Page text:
The Forerunner as much as I do."


"The magazines are very interesting and I wish you much success. I am
particularly interested in the suffrage arguments."


"I am charmed--thrilled with your strong trenchment work. You are one
of the few who clearly see and forcibly express the fundamental
difference between the old androcentric world and the new dawning age in
which women and men co-operate in _world building._"


"I have been wanting and intending to congratulate you on your effort
and result,--and to wish you everlasting success. It is unlike any of
the present-day magazines in many ways.

Allow me to say it is most interesting, and Mr. H---- joins me in
wishing for this publication a most brilliant future."


"Enclosed find $1.00, for which please send The Forerunner, your fine
crisp magazine."


"I see your _think marks_ on many an article written by both men and
women, and I know they have read your books."


"I want ten copies of the January Forerunner. I think it is
particularly good and the article on suffrage--or 'The Humanness of
Women,' one of the very best things I ever read on the subject."


"The Forerunner is a great success! I like it all, and it is not
disappointing in any respect in spite of the fact that I have been
getting more impatient to see it each month since I subscribed for it."


"Please send The Forerunner to me at ----- -----. It does good
digging--loosens up the soil nicely."


"I have enjoyed The Forerunner very much. I feel that I am getting more
than my money's worth; so to help the cause along I am sending you
herewith a few names of progressive friends, who will, I think, become
subscribers, and help in turn."



The Common Cause


There are in England something like twenty-five National Societies for
promoting the enfranchisement of women. The oldest of these is the
National Union of Women's Suffrage Societies, which was started in 1861
and whose President is Mrs. Fawcett, LL.D. The National Union has over
two hundred branches in Great Britain, and a total membership of about
20,000. It is the only British Woman's Suffrage Society affiliated to
the International Woman Suffrage Alliance.

The Common Cause
Is the Organ of the National Union.

It contains leaders and articles on political, social, legal and
industrial matters affecting women, and is a complete record or the work
done by the National Union for the enfranchisement of women in England.

The Common Cause
Is the Paper of Thinking Women.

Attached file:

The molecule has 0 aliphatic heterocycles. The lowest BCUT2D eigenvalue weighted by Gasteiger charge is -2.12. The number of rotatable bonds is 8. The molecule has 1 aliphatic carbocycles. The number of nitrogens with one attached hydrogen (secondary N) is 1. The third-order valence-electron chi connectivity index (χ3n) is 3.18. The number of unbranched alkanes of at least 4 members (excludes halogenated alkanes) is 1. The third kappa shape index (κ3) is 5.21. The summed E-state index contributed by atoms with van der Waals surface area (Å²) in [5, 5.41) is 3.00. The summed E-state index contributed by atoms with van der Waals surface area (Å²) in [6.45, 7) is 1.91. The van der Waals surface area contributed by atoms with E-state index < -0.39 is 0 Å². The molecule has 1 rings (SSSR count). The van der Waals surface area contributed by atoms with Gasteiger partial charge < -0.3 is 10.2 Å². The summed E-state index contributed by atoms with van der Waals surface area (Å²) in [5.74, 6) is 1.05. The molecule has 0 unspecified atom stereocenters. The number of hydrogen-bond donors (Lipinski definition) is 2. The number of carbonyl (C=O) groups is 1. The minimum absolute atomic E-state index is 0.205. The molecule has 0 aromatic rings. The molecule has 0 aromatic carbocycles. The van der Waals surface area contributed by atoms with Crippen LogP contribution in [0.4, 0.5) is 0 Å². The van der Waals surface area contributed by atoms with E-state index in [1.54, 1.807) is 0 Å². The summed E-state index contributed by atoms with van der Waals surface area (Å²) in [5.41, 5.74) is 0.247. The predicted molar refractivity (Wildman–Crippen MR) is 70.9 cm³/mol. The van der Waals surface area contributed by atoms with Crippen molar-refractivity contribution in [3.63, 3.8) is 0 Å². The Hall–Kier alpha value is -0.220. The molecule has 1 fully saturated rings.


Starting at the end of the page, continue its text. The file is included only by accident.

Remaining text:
Subscriptions should be sent to


3 months, post free --- 1 shilling 9 pence
6 months, post free --- 3 shillings 3 pence
12 months, post free --- 6 shillings 6 pence

Every Thursday, 1 Penny

The Progressive Woman


Edited and Published by
at Girard, Kansas, U.S.A.

Price, 50 cents a year.

The Progressive Woman stands for a better race through the political and
economic freedom of womankind. Its contributors are among the cleverest
of the more advanced thinkers, and its readers endeavor to keep up with
its writers.

This is the great charm about The Progressive Woman--it does not stand
still: it leads.

Send to-day for sample copy.

Woman's Era

The New Magazine of Inspiration for the American Woman.

A World-wide Review
With Original Articles on



Sample copy . . . 10 cents
6 months . . . 75 cents
12 months . . . $1.50

(Worth a good deal more)


New Orleans, La.

Up the Divide


Why not see Social and Religious Things from Higher Altitudes?


DUREN J. H. WARD, A.M. (Harvard), Ph.D. (Leipsig) and WM. THURSTON
BROWN, A.B. (Yale).




"Breezy, vigorous."
"Brusher away of cobwebs."
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"Crisp and bold thoughts."
"An eye-opener."
"The new spirit and new conscience shine on each page."
"Place not filled by any other."
"Speaks not as the Scribes and Pharisees."
"Charged with the gunpowder of progress."

$1.00 a year. 10 cents a copy.
With _The Forerunner,_ $1.80.

2442 Glenarm Pl., Denver, Colorado.

The Star

San Francisco, California.



The First in the Land to Advocate Direct Legislation. Stands for Human
Rights, including Votes for Women. Considers all Questions of Public
Moment, such as Public Ownership, the Single Tax, the Tariff, etc.
Contains good Miscellaneous Matter.


Per year . . . $1.50
Six months . . . 75 cents

in advance


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The Forecast


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ELLA WHEELER WILCOX tells of "The Influences Which Shaped My Career."